Civic engagement in adolescence is encouraged because it is hypothesized to promote better civic, social, and behavioral outcomes. However, few studies have examined the effects of civic engagement on youth development over time. In particular, the long-term association between adolescent civic engagement and development among racial minority youth who are exposed to high levels of risk factors is understudied. Using data from the Chicago Longitudinal Study (CLS; N = 854; 56.6 % were female; 93 % were African Americans and 7 % were Latinos), this study examined the associations between civic engagement in adolescence and outcomes during emerging adulthood among racial minority youth. Regression analyses found that civic engagement in adolescence is related to higher life satisfaction, civic participation, and educational attainment, and is related to lower rates of arrest in emerging adulthood. The findings suggest that adolescent civic engagement is most impactful in affecting civic and educational outcomes in emerging adulthood. The present study contributes to the literature by providing support for the long-term associations between adolescent civic engagement and multiple developmental domains in adulthood among an inner-city minority cohort.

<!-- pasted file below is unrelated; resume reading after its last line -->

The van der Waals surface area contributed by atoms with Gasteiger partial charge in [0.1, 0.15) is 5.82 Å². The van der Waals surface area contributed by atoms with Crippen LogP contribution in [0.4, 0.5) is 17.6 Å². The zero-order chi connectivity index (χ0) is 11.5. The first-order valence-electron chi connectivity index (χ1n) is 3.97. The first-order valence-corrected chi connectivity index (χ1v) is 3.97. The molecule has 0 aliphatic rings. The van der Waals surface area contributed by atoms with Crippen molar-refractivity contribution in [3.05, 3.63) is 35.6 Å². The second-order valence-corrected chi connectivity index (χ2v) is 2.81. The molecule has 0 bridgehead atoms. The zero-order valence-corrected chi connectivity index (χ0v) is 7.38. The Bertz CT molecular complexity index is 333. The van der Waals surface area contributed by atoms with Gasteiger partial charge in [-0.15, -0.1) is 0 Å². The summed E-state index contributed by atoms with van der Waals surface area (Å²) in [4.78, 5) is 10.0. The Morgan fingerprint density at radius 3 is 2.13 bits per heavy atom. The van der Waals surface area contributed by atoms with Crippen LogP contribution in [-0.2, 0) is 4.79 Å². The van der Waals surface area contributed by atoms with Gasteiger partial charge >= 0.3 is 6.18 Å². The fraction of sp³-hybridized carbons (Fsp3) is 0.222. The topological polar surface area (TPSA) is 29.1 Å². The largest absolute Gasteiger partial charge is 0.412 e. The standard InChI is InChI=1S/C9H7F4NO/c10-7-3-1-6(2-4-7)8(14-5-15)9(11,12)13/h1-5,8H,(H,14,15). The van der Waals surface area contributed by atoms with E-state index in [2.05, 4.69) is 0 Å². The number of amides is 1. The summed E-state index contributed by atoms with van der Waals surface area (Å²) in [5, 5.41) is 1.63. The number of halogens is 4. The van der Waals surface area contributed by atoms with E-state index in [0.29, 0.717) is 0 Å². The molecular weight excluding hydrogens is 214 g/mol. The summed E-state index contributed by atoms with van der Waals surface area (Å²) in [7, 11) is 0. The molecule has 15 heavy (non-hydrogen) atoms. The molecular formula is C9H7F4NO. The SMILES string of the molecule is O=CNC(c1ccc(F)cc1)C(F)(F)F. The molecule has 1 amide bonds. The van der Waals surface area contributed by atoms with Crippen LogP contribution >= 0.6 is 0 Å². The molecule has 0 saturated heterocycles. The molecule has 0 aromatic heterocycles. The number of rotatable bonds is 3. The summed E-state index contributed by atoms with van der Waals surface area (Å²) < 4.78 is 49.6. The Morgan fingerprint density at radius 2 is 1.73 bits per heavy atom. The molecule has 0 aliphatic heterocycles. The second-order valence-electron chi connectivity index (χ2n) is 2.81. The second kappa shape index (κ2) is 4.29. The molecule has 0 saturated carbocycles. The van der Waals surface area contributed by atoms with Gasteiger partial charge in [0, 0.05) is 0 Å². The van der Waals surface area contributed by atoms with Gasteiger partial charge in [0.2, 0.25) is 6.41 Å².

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Acknowledgments Preparation of this article was supported by National Institute of Mental Health Research Service Award Program awarded to Wing Yi Chan, and the National Institute of Child Health and Human Development (R01HD034294). Part of the results from this study was presented at the 5th Annual Emerging Adulthood Conference in Providence, RI.
© 2014, Springer Science+Business Media New York.
- Civic engagement
- Emerging adulthood
- Racial minority youth